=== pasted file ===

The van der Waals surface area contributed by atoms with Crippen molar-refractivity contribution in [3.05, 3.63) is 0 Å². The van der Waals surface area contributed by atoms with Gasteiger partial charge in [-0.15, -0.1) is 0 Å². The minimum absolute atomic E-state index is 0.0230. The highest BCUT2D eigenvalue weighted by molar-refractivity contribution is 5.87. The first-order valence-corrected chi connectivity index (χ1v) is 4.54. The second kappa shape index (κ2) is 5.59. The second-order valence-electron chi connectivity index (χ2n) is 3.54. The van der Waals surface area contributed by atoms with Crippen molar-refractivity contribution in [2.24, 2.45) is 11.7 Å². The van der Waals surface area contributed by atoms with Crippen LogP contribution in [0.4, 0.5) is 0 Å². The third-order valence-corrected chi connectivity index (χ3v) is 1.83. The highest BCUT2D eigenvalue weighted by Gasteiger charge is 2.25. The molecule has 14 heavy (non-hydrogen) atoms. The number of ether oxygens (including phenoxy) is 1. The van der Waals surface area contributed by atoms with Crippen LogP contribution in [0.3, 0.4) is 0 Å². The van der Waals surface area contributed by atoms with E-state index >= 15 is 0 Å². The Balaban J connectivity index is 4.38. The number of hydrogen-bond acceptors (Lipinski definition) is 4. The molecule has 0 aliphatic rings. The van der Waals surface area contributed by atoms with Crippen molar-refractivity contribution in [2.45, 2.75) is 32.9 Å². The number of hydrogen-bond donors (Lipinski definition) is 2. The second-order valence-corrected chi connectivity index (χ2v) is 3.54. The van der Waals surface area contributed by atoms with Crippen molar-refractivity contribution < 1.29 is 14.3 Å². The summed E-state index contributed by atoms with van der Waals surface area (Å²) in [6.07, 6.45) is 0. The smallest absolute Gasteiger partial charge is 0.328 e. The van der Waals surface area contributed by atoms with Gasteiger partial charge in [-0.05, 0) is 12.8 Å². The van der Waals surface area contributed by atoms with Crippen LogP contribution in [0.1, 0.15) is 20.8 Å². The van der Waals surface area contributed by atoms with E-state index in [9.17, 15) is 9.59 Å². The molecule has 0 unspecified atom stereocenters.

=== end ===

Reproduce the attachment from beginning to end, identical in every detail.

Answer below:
The van der Waals surface area contributed by atoms with Crippen molar-refractivity contribution in [3.05, 3.63) is 0 Å². The van der Waals surface area contributed by atoms with Gasteiger partial charge in [-0.15, -0.1) is 0 Å². The minimum absolute atomic E-state index is 0.0230. The highest BCUT2D eigenvalue weighted by molar-refractivity contribution is 5.87. The first-order valence-corrected chi connectivity index (χ1v) is 4.54. The second kappa shape index (κ2) is 5.59. The second-order valence-electron chi connectivity index (χ2n) is 3.54. The van der Waals surface area contributed by atoms with Crippen molar-refractivity contribution in [2.24, 2.45) is 11.7 Å². The van der Waals surface area contributed by atoms with Crippen LogP contribution in [0.4, 0.5) is 0 Å². The third-order valence-corrected chi connectivity index (χ3v) is 1.83. The highest BCUT2D eigenvalue weighted by Gasteiger charge is 2.25. The molecule has 14 heavy (non-hydrogen) atoms. The number of ether oxygens (including phenoxy) is 1. The van der Waals surface area contributed by atoms with Crippen LogP contribution in [0.3, 0.4) is 0 Å². The van der Waals surface area contributed by atoms with E-state index >= 15 is 0 Å². The Balaban J connectivity index is 4.38. The number of hydrogen-bond acceptors (Lipinski definition) is 4. The molecule has 0 aliphatic rings. The van der Waals surface area contributed by atoms with Crippen molar-refractivity contribution in [2.45, 2.75) is 32.9 Å². The number of hydrogen-bond donors (Lipinski definition) is 2. The second-order valence-corrected chi connectivity index (χ2v) is 3.54. The van der Waals surface area contributed by atoms with Crippen molar-refractivity contribution < 1.29 is 14.3 Å². The summed E-state index contributed by atoms with van der Waals surface area (Å²) in [6.07, 6.45) is 0. The smallest absolute Gasteiger partial charge is 0.328 e. The van der Waals surface area contributed by atoms with Gasteiger partial charge in [-0.05, 0) is 12.8 Å². The van der Waals surface area contributed by atoms with Crippen LogP contribution in [0.1, 0.15) is 20.8 Å². The van der Waals surface area contributed by atoms with E-state index in [9.17, 15) is 9.59 Å². The molecule has 0 unspecified atom stereocenters.